Strategic Corporate Governance (CG) research has come a long way, typically assessing (1) corporate actors, e.g., managers, board members, shareholders, and other stakeholders, (2) company goals, e.g., time horizons and risk preferences, and (3) CG mechanisms, e.g., control through ownership structures and board positions as well as incentives through compensation arrangements. Significant research progress has been made in the last years, e.g. about the importance of industrial expertise of board members (Oehmichen et al., 2017), and the opportunity to steer CEOs’ time horizon and attention for corporate social performance with the time horizons used in CEO compensation arrangements (McGuire et al., 2017).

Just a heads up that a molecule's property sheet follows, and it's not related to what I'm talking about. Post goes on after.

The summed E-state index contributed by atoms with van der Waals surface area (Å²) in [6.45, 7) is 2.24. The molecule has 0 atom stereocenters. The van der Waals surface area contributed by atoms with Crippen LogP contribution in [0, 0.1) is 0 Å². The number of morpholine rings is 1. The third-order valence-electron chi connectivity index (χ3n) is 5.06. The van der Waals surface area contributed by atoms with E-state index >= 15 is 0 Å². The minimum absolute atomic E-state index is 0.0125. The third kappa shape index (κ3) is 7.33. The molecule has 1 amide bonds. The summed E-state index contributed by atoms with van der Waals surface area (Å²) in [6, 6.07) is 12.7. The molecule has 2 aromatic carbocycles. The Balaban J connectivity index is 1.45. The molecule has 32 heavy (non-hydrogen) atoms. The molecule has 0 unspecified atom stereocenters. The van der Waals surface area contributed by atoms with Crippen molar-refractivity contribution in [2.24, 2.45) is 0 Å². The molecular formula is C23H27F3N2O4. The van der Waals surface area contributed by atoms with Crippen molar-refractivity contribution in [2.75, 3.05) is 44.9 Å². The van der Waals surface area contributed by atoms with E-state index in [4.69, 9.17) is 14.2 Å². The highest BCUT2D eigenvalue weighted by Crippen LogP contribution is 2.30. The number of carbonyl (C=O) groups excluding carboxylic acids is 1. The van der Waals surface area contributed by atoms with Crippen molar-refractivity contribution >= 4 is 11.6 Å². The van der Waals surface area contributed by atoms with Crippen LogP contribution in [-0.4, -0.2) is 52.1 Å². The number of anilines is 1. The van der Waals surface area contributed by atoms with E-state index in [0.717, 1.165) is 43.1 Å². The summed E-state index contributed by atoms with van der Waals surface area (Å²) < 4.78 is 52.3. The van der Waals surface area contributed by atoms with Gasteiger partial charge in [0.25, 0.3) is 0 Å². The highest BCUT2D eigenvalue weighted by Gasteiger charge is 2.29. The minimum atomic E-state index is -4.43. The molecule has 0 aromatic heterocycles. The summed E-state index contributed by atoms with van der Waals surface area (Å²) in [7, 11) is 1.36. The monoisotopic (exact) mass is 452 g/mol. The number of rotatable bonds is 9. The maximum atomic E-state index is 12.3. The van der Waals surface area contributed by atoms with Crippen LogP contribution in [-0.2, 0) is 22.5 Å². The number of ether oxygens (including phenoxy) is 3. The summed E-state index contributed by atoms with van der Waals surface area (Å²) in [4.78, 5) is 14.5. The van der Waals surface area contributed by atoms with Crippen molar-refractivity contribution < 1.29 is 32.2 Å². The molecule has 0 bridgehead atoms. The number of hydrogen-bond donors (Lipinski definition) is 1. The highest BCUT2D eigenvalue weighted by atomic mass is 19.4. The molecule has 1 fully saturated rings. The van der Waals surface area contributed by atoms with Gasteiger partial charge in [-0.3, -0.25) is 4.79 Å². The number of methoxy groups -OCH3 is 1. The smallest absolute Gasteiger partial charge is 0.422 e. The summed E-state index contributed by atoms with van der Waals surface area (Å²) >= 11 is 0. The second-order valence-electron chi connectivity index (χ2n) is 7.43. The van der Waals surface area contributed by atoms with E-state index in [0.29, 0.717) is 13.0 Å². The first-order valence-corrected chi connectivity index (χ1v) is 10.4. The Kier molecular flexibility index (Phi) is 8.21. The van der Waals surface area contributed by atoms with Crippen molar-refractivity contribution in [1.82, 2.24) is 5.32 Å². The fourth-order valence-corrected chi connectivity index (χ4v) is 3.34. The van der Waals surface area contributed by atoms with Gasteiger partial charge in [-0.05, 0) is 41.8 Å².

However, our world is changing fundamentally. The new digital era forces companies to handle (1) new technologies and assets, (2) build new digital knowledge and capabilities, and (3) face rapidly changing market structures.
CG research needs to incorporate these new digital challenges to provide answers and solutions that are meaningful to firms, regulators, and the society. Professor Jana Oehmichen’s lecture thus provides an outlook on an integrated research agenda. Selected topics include:
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"Should you fear technology?" That was the question PhD student Femke Cnossen, from the Faculty of Economics and Business, addressed during her prize-winning pitch at the UG 3MT competition held in March of this year.
When firms need more resources to meet increasing demand, they usually add more resources. However, when demand declines, will firms reduce idle resources to respond to the decline? The answer is yes, but the reduction will often not be equivalent...